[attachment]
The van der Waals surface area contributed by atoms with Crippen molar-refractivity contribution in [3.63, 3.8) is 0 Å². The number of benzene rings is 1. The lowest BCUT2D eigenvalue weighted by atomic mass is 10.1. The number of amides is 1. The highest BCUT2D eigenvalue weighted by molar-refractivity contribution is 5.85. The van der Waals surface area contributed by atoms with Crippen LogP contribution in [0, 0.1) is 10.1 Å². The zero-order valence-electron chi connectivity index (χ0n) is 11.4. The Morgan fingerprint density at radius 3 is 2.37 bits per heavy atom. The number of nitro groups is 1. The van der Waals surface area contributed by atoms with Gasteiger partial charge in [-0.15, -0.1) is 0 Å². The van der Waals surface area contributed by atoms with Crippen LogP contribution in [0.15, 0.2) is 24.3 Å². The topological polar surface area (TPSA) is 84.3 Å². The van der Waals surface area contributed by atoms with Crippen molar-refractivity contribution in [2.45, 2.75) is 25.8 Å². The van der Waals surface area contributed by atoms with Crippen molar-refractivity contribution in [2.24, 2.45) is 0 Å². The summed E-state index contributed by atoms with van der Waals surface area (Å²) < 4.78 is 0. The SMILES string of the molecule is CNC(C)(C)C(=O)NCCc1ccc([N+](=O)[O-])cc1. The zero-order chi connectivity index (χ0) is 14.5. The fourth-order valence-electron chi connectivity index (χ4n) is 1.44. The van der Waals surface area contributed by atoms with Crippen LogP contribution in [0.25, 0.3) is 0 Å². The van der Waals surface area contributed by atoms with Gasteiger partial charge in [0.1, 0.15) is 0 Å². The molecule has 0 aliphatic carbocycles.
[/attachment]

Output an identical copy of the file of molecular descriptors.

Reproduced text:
The van der Waals surface area contributed by atoms with Crippen molar-refractivity contribution in [3.63, 3.8) is 0 Å². The number of benzene rings is 1. The lowest BCUT2D eigenvalue weighted by atomic mass is 10.1. The number of amides is 1. The highest BCUT2D eigenvalue weighted by molar-refractivity contribution is 5.85. The van der Waals surface area contributed by atoms with Crippen LogP contribution in [0, 0.1) is 10.1 Å². The zero-order valence-electron chi connectivity index (χ0n) is 11.4. The Morgan fingerprint density at radius 3 is 2.37 bits per heavy atom. The number of nitro groups is 1. The van der Waals surface area contributed by atoms with Gasteiger partial charge in [-0.15, -0.1) is 0 Å². The van der Waals surface area contributed by atoms with Crippen LogP contribution in [0.15, 0.2) is 24.3 Å². The topological polar surface area (TPSA) is 84.3 Å². The van der Waals surface area contributed by atoms with Crippen molar-refractivity contribution in [2.45, 2.75) is 25.8 Å². The van der Waals surface area contributed by atoms with Crippen molar-refractivity contribution in [2.24, 2.45) is 0 Å². The summed E-state index contributed by atoms with van der Waals surface area (Å²) < 4.78 is 0. The SMILES string of the molecule is CNC(C)(C)C(=O)NCCc1ccc([N+](=O)[O-])cc1. The zero-order chi connectivity index (χ0) is 14.5. The fourth-order valence-electron chi connectivity index (χ4n) is 1.44. The van der Waals surface area contributed by atoms with Crippen LogP contribution in [0.25, 0.3) is 0 Å². The van der Waals surface area contributed by atoms with Gasteiger partial charge in [0.1, 0.15) is 0 Å². The molecule has 0 aliphatic carbocycles.